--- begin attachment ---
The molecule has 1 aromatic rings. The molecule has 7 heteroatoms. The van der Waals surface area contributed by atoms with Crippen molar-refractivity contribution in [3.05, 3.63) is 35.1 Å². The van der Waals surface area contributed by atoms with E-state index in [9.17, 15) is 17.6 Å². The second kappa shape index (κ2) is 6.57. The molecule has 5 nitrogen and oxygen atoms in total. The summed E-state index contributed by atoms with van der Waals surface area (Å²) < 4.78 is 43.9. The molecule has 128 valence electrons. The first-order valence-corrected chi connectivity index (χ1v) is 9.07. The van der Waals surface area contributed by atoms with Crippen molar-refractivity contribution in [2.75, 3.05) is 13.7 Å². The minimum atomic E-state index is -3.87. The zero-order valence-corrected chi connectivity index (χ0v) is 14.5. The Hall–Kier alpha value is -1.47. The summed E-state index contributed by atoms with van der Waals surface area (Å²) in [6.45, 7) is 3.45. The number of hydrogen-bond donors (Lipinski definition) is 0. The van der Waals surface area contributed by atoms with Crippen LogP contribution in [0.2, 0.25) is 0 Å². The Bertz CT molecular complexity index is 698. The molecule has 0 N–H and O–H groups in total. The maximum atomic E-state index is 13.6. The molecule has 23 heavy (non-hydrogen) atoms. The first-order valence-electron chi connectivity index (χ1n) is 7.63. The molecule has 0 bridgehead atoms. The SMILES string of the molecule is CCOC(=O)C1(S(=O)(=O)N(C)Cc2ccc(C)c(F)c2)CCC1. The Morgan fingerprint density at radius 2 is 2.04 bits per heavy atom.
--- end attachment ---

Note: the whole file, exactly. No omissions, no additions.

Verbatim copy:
The molecule has 1 aromatic rings. The molecule has 7 heteroatoms. The van der Waals surface area contributed by atoms with Crippen molar-refractivity contribution in [3.05, 3.63) is 35.1 Å². The van der Waals surface area contributed by atoms with E-state index in [9.17, 15) is 17.6 Å². The second kappa shape index (κ2) is 6.57. The molecule has 5 nitrogen and oxygen atoms in total. The summed E-state index contributed by atoms with van der Waals surface area (Å²) < 4.78 is 43.9. The molecule has 128 valence electrons. The first-order valence-corrected chi connectivity index (χ1v) is 9.07. The van der Waals surface area contributed by atoms with Crippen molar-refractivity contribution in [2.75, 3.05) is 13.7 Å². The minimum atomic E-state index is -3.87. The zero-order valence-corrected chi connectivity index (χ0v) is 14.5. The Hall–Kier alpha value is -1.47. The summed E-state index contributed by atoms with van der Waals surface area (Å²) in [6.45, 7) is 3.45. The number of hydrogen-bond donors (Lipinski definition) is 0. The van der Waals surface area contributed by atoms with Crippen LogP contribution in [0.2, 0.25) is 0 Å². The Bertz CT molecular complexity index is 698. The molecule has 0 N–H and O–H groups in total. The maximum atomic E-state index is 13.6. The molecule has 23 heavy (non-hydrogen) atoms. The first-order valence-electron chi connectivity index (χ1n) is 7.63. The molecule has 0 bridgehead atoms. The SMILES string of the molecule is CCOC(=O)C1(S(=O)(=O)N(C)Cc2ccc(C)c(F)c2)CCC1. The Morgan fingerprint density at radius 2 is 2.04 bits per heavy atom.